Constituents have a choice in this election. It is a very clear choice. It is a choice between ongoing, double-digit debt for the next four years, or a government that is going to live within its means, make life more affordable for Canadians, and leave the money in your pocket. My commitment to you is to put you first and put the needs of Newmarket-Aurora first, as I did when I was the Member of Parliament before. On October 21, I am asking or your vote to put me back in Ottawa as your strong voice for Newmarket-Aurora.

ANDREW McCAUGHTRIE (PEOPLE’S PARTY)

We’re running on a platform of lower, simpler taxes for all Canadians. We plan to balance the budget within two years. We will be ending corporate welfare. We have a plan for sustainable immigration. Thank you all for coming out tonight. I really appreciate everything the community has done while I have been running, from getting me on the ballot, to engaging with me at your doorstep or at the debates. It has been a great learning experience for me and I have really enjoyed talking to you being able to give you the opportunity for something new to vote for.

DORIAN BAXTER (PROGRESSIVE CANADIAN)

If you give me an opportunity to serve you, you will have the strongest voice you have ever had. There will be no shill in my voice and I can assure you of this: in terms of the value I can give you, I am the only candidate in all these 16 years I have been running, that has legal documents drawn up to show I will return 50 per cent of my salary into this riding to fight poverty. I believe in leadership by example… If you vote for me, you’re going to get four candidates for the price of one. I am a Red Tory along with Joe Clark. I am a Blue Liberal. I am greener than the Green Party and as far as the NDP is concerned, our left wing is our socially progressive wing. We can run circles around the NDP with our left wing, our right wing fiscally Conservative.

Let me tell you this: the NDP have a history, and bless their hearts, at throwing money after the symptoms of poverty. We want to eradicate that. I also want you to know that if you elect me, I will be available for you 24/7.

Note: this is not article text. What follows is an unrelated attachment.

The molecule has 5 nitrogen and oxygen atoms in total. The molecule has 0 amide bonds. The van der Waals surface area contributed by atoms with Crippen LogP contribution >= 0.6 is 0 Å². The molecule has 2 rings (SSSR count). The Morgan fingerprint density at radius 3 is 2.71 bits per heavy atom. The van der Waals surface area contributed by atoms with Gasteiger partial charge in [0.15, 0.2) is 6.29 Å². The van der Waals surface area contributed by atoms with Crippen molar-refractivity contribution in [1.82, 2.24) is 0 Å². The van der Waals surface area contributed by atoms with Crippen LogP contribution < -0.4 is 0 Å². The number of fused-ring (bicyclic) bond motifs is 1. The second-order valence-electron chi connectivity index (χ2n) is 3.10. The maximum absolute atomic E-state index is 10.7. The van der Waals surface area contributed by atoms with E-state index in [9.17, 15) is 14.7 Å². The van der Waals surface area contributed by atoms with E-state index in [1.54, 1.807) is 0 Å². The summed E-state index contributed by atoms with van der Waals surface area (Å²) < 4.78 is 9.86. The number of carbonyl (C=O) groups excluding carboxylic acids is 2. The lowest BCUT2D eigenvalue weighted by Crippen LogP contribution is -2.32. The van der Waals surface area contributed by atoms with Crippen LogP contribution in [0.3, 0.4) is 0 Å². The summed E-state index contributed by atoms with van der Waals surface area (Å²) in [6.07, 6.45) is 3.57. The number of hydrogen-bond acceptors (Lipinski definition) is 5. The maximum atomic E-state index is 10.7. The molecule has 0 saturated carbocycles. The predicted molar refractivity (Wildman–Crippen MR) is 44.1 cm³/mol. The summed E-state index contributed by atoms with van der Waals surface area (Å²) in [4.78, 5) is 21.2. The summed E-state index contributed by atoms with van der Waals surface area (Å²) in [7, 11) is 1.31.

LAURIE GOBLE (RHINOCEROS PARTY)

It is not very easy to have the Rhinoceros Party recognized by anybody. Most people consider it to be a joke, although it is a legitimate party recognized by Elections Canada. One of the main things I found out about the Rhinoceros Party is there is no set platform. There is no party line. That leaves me able to do what I feel is best for this riding, Newmarket-Aurora. I want to be able to speak to the people of the community and be their voice in Ottawa. I want to be able to find out what matters here and also to be able to have some sort of accountability at the top levels to make sure they are not just following their party line and ignoring the people around them.

It may be a satirical “joke” party to a lot of people, but I am a serious candidate. I worked hard to get the signatures on the ballot. I appreciate all the people who supported me in that and I hope more people will support somebody other than one of the big parties that nobody much seems to be entirely happy with. I want to be able to be more positive and get rid of attacking the other parties by saying, “They did this, they did this, they didn’t do that,” I want to be able to say, “This is how we all work together as a group of parties to make this country a better place, to make lives better for everybody, but me, specifically, for the people in this area.” I hope you will give me an opportunity to represent you.